Va. Democrats give more details on gun control proposals

Hurst, Democratic leaders, push for "common-sense" measures, Republicans respond

RICHMOND, Va. – Virginia Democrats gave more details Monday about the specific gun-control policies they plan to bring before the General Assembly during the new session, which starts Wednesday.

Behind Gov. Ralph Northam, Democrats are making a renewed push to have these measures, many of which have been killed in previous years, get through a still-Republican-controlled Legislature.

Democratic leaders announced the findings Monday of the Safe Virginia Initiative, which involved delegates like Chris Hurst, D-Blacksburg, gathering input from law enforcement officers and mental health professionals at events like the one he led in Lexington this past June.

Hurst calls the suggestions “modest and common-sense proposals that will try and tangibly save lives in the commonwealth every year.”

The proposals align in many ways with the ones Northam is backing. Below is a rundown of many of the suggestions Democrats are making.

Extreme risk protective orders: If a court issues one, it would allow officers to take guns from someone thought to be a danger to themselves or others. It aims to help prevent suicide and domestic gun violence. 13 states have passed a law like this one.

Reducing repeat domestic violence: One suggestion is to make anyone with a protective order against them for family abuse unable to have a gun. People in these circumstances already cannot buy or transport a gun.

Democrats said these measures have backing from many law enforcement leaders.

“We need to do a better job of getting guns out of the hands of men who abuse women,” Hurst said.

Republican Delegate Chris Head, R-Botetourt, said he has reservations and needs to hear more details on the plans.

“I have a real hard time first and foremost with depriving anyone of their rights without due process,” Head said.

Assault weapons ban: Democrats are again putting forward a ban on assault weapons, which they define as any gun that has more than 10 rounds of ammo. No one would be able to possess or buy them in Virginia.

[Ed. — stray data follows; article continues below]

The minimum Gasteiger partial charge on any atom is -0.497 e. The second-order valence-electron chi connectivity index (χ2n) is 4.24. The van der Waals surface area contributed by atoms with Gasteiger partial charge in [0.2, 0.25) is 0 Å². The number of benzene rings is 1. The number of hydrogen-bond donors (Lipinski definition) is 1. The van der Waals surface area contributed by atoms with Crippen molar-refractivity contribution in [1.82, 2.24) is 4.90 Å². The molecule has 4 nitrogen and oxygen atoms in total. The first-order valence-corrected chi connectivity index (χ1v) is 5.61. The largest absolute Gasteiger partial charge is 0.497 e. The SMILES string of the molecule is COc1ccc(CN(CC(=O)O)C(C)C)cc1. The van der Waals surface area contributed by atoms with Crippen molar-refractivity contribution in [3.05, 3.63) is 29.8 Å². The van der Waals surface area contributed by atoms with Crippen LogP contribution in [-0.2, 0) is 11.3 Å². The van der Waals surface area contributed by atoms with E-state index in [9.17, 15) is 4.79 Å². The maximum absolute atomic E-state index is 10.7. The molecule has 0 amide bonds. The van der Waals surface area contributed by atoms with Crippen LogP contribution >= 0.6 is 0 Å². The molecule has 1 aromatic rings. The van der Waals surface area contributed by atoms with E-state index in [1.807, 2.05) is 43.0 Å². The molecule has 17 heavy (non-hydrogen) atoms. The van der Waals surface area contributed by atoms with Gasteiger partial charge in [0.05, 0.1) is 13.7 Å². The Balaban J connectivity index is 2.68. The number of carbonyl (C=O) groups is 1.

Head doesn’t support the ban.

“That’s just idiotic,” he said. “That demonstrates that you don’t know what you’re talking about with weapons.”

Universal background checks: This proposal would mean background checks will be needed in private sales, including online sales. Democrats said this will close a “significant loophole in Virginia law” and most Virginians favor it. 20 states have a similar law in place.

Hurst said one way to accomplish this to have sellers go to a licensed gun dealer and have the store run the check.

“The processes that we have in place to do a background check work pretty darn well, especially in Virginia with the way that state police regulate it,” Hurst said.

Head is worried about how officers would get people to comply.

“How in the world are you going to enforce a background check on that if somebody wants to buy a gun from their neighbor?” Head said.

Limiting purchases: This proposal would reinstate the “one handgun a month” law. Virginia is a “supplier state,” according to many reports, and Democrats are aiming to cut down on the reported pipeline of guns leaving Virginia, many of which are later involved in crimes.

Other proposals:

Gun owners would have to report lost or stolen guns within 24 hours of finding out

A proposal would increase the penalty for leaving unsecured guns around children under the age of 18.

Another suggestion is to repeal the law allowing for video training for concealed handgun permits.

Head and Republican leaders have said the focus should not be on guns.

“We do not have a gun problem in the country. We have a mental health problem in this country,” Head said.

Hurst said the pressure is on Republicans, not his fellow Democrats, to get bills like these passed.

“They’re going to need to decide what it is chiefly that they want to accomplish,” Hurst said of Republicans. “Do they want to accomplish a partisan agenda, or do they actually want to protect the safety and well-being of Virginians here in the commonwealth?”

Republicans have said they plan on introducing bills to improve school safety standards that don’t involve gun control measures.